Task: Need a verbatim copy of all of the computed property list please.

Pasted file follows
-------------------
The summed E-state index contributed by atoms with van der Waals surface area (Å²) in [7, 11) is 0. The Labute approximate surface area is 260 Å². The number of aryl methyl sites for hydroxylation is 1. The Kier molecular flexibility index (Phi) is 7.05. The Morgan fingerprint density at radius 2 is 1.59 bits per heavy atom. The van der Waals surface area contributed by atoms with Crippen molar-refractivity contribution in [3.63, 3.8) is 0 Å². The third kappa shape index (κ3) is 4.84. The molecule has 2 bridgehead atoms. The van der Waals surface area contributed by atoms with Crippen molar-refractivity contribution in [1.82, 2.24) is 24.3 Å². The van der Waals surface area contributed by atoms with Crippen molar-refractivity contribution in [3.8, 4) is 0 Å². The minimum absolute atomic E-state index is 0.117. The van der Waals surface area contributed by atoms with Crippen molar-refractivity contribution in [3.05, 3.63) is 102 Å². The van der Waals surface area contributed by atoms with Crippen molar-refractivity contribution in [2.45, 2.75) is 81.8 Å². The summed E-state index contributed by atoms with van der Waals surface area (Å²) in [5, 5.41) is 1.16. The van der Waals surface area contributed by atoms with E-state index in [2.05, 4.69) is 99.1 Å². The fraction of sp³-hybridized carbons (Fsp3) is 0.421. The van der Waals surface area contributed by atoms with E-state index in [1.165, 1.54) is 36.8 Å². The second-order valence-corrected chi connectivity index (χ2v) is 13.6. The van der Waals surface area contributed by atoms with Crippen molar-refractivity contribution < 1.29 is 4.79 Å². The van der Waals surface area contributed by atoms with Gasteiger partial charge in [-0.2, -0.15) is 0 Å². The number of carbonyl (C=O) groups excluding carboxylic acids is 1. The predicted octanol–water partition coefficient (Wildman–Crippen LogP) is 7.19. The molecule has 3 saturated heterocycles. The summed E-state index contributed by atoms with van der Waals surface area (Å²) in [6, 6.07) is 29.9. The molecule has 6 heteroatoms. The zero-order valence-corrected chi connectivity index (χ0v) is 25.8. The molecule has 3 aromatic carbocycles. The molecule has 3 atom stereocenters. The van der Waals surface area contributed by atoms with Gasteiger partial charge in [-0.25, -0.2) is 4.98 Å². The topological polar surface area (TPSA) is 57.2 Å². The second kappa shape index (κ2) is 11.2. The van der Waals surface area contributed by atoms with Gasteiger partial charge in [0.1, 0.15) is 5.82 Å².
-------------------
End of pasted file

The summed E-state index contributed by atoms with van der Waals surface area (Å²) in [7, 11) is 0. The Labute approximate surface area is 260 Å². The number of aryl methyl sites for hydroxylation is 1. The Kier molecular flexibility index (Phi) is 7.05. The Morgan fingerprint density at radius 2 is 1.59 bits per heavy atom. The van der Waals surface area contributed by atoms with Crippen molar-refractivity contribution in [3.63, 3.8) is 0 Å². The third kappa shape index (κ3) is 4.84. The molecule has 2 bridgehead atoms. The van der Waals surface area contributed by atoms with Crippen molar-refractivity contribution in [1.82, 2.24) is 24.3 Å². The van der Waals surface area contributed by atoms with Crippen molar-refractivity contribution in [3.8, 4) is 0 Å². The minimum absolute atomic E-state index is 0.117. The van der Waals surface area contributed by atoms with Crippen molar-refractivity contribution in [3.05, 3.63) is 102 Å². The van der Waals surface area contributed by atoms with Crippen molar-refractivity contribution in [2.45, 2.75) is 81.8 Å². The summed E-state index contributed by atoms with van der Waals surface area (Å²) in [5, 5.41) is 1.16. The van der Waals surface area contributed by atoms with E-state index in [2.05, 4.69) is 99.1 Å². The fraction of sp³-hybridized carbons (Fsp3) is 0.421. The van der Waals surface area contributed by atoms with E-state index in [1.165, 1.54) is 36.8 Å². The second-order valence-corrected chi connectivity index (χ2v) is 13.6. The van der Waals surface area contributed by atoms with Crippen molar-refractivity contribution < 1.29 is 4.79 Å². The van der Waals surface area contributed by atoms with Gasteiger partial charge in [-0.2, -0.15) is 0 Å². The number of carbonyl (C=O) groups excluding carboxylic acids is 1. The predicted octanol–water partition coefficient (Wildman–Crippen LogP) is 7.19. The molecule has 3 saturated heterocycles. The summed E-state index contributed by atoms with van der Waals surface area (Å²) in [6, 6.07) is 29.9. The molecule has 6 heteroatoms. The zero-order valence-corrected chi connectivity index (χ0v) is 25.8. The molecule has 3 aromatic carbocycles. The molecule has 3 atom stereocenters. The van der Waals surface area contributed by atoms with Gasteiger partial charge in [-0.25, -0.2) is 4.98 Å². The topological polar surface area (TPSA) is 57.2 Å². The second kappa shape index (κ2) is 11.2. The van der Waals surface area contributed by atoms with Gasteiger partial charge in [0.1, 0.15) is 5.82 Å².